So, we wait, and see, and that’s really all any of us can do. Sure, be prepared. I’ve made sure we have enough basic food stuffs and toiletries to see us through a month, I’ve also picked up a months-worth of my hayfever medication, figuring it’s not a good idea to be wheezing and struggling to breathe anyway AND catch a dose of Corona. My edict has been – Be Sensible. Not Greedy.

In other health news, Miss F is being tested for asthma. She’s been plagued by an annoying, persistent cough for months now and initial tests show she has a reduced lung capacity. The doctor seems unsure what it is, with options ranging from long term lung congestion to asthma, so twice a day she has to blow into a breath recording device and chart the results. We’re also waiting for an appointment with a dermatologist to get a mole on her back examined. It appears to have grown and changed in texture and is bleeding colour into the surrounding skin. It’s not cancer. The doctor assures us in one so young with no genetic history of cancer, that there’s a less than 1% chance of it being malignant. Still, you don’t muck about with moles so I’m pushing for it to be examined sooner rather than later.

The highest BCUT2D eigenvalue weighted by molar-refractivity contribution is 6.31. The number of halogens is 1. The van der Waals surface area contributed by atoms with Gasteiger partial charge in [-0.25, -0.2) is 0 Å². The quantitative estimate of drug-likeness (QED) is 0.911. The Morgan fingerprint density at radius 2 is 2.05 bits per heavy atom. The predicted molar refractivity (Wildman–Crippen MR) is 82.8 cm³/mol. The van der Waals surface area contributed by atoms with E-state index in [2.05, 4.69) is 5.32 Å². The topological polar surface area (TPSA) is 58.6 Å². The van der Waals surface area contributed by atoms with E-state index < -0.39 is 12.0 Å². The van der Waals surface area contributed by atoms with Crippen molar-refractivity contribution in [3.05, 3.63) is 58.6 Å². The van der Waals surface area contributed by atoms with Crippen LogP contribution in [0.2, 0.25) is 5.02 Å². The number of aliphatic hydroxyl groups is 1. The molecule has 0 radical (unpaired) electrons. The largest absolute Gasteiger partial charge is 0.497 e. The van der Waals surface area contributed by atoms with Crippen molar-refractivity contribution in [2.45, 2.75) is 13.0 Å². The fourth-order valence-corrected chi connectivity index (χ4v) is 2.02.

I had a blood test last week and have an appointment for a follow up consultation next Wednesday. I know they’re going to tell me my anaemia has worsened, I think they’re going to tell me my vitamin D deficiency hasn’t improved and I have a sneaking suspicion they’re going to confirm my calcium levels have dropped again.

With these more immediate, closer to home, medical shenanigans, is it any wonder I’m not worrying about the corona virus yet?

A shorter blog this week. I’m tired and a bit downhearted and lacking in things to say. I hope next week to have more positive things to write about, but for now can only say that I hope wherever you are in the world you are well and healthy. Stay safe, my friends.

Julia Blake

2 thoughts on “

  1. Thank you for this thoughtful post. I think a lot of people are having similar thoughts and feelings, so it helps to know we’re not alone. I’m disappointed to hear the apocalypse-shopping is happening there, too. I just don’t get it. There’s no credible reason to believe this will adversely affect the supply chain, so I don’t know what people are thinking. Having said that, we’re hunkering down for a while, to the best of our ability. May as well not chance it or risk being a vector if we’re carriers and don’t know it. I hope the upcoming appointments for you and Miss F go well! ❤

    Liked by 1 person